Supporting Your Piano Playing Journey
Written by ANDREW EALES
In the last couple of weeks I have come across two well argued letters in the music press, the first by Alex Aitken and published in the September 2021 issue of Music Teacher magazine, the second by Pauline Carter and appearing in the October issue of the BBC Music Magazine.
Both writers lament a perceived decline in music education and single out ABRSM as being uniquely responsible. However, the very different solutions they propose point to the significant challenge that the board will face in charting a path that reconnects with all their stakeholders, and which restores confidence following their difficulties during the pandemic.
It is certainly beyond doubt that many in music education are reflecting anew on the role, relevance and value of music exams. For one thing, a lot of players continued to make excellent (sometimes better) progress in the absence of graded exams, discovering renewed enjoyment by focusing on a broader, less prescriptive curriculum.
On the other hand, the challenges of recent years have seemingly led to a diversification of approach, a confusing smorgasbord of options now available both online and face to face, offered by a growing number of exam boards who are equally accredited (if not all as widely known), and with a fading sense of a common recognised standard.
In this article, I will be reflecting on ABRSM’s new Performance Grades, and considering where they fit into this complex picture…
Let’s Perform Music!
Having long recommended ABRSM to my students, it has been particularly interesting to see the development of their new Performance Grades. When these were first announced, I admit that I was somewhat skeptical. They seemed curiously at odds with many of the board’s traditional assessment priorities.
But having listened carefully to a range of opinion and feedback, I have come to the view that making performance the sole focus of musical assessment could prove unifying. In particular, it seems to me that the idea of discarding unpopular and contentious supporting tests is a musically intelligent one.
However, we must surely hope that with the pandemic behind us, ABRSM move quickly to build on their innovation by making their Performance Grade exams available in person, as a truly live musical performance, and not just as a digital alternative.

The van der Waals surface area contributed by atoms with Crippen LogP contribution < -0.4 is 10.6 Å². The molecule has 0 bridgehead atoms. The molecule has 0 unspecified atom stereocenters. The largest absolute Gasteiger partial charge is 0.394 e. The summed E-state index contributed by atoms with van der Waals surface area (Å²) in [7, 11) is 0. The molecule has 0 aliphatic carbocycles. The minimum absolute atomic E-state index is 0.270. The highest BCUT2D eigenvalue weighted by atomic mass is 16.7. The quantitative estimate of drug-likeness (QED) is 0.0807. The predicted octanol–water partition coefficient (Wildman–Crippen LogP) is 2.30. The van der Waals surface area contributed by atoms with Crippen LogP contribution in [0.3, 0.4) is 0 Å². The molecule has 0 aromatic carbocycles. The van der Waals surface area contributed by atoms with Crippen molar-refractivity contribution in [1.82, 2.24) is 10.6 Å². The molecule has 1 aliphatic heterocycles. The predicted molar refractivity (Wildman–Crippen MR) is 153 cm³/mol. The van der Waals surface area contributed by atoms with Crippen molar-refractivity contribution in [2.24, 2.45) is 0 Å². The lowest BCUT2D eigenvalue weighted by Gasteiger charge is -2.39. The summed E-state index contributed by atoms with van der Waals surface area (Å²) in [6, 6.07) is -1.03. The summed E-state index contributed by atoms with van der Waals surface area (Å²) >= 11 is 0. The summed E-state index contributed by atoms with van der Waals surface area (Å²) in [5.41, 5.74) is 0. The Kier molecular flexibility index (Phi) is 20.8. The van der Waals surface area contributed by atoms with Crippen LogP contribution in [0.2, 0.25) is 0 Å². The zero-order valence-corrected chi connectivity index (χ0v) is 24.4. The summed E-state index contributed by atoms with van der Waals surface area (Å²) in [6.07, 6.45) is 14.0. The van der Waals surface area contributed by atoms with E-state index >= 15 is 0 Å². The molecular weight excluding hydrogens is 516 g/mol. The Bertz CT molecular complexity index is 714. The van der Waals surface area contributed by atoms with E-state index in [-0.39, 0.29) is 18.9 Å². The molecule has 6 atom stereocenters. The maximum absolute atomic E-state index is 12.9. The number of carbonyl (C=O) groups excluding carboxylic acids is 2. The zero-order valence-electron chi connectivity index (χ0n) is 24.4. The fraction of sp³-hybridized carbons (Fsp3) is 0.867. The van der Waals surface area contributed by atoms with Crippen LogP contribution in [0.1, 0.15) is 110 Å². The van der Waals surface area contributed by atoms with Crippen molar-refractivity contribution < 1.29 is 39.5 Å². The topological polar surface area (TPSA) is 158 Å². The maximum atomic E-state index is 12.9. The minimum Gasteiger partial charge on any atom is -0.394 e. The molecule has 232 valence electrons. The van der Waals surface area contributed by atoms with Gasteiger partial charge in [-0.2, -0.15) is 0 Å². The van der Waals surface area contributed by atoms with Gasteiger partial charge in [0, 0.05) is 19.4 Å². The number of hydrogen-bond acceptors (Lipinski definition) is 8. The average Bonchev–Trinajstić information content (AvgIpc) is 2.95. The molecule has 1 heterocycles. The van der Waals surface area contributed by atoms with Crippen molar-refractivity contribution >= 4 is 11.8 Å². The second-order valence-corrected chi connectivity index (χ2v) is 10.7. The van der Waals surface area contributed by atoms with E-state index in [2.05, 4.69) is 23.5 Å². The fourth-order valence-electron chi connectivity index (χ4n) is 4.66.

While the advantages of offering a video-based assessment clearly outlast the immediate concerns of the pandemic, many of my students simply don’t want to “phone in” their grade exams, and would prefer the experience of a live exam, albeit without the unnecessary baggage of broken support tests….
Discarding Broken Tests
Check out the different syllabus requirements of the leading exam boards and you will soon spot that their support tests are very different, both in the areas of learning that they assess, and in their approach to doing so. If they are really so central, why so little common cause or agreement?
Allied to this, teachers find we need to introduce activities into a student’s learning simply to satisfy exam requirements. I really can’t remember the last time any of my students was genuinely hindered at the piano by an inability to sight-sing ancient counterpoint, transpose music for tenor euphonium, or play a bizarre atonal composition at sight.
As for their digital theory prerequisite, Aitken (a successful and highly experienced professional performer) pointedly notes in his Music Teacher letter,
“Crucially, in my career, I’ve never had to spot a sharp or flat that’s the wrong way round, or had to correct some beaming. If I am presented with an unfamiliar musical term, I look up the literal translation rather than rely on ABRSM’s frequent mistranslations.”
When it comes to “calling out” this irrelevance, I’m firmly with Aitken. The current support tests are simply no longer fit for musical purpose. Scrapping them is not only the right thing to do, but opens a more respectful, appropriate and inclusive pathway for inspiring musical achievement.
Performance Grades place all aspects of musical development under the spotlight in their appropriate real-world context: Music.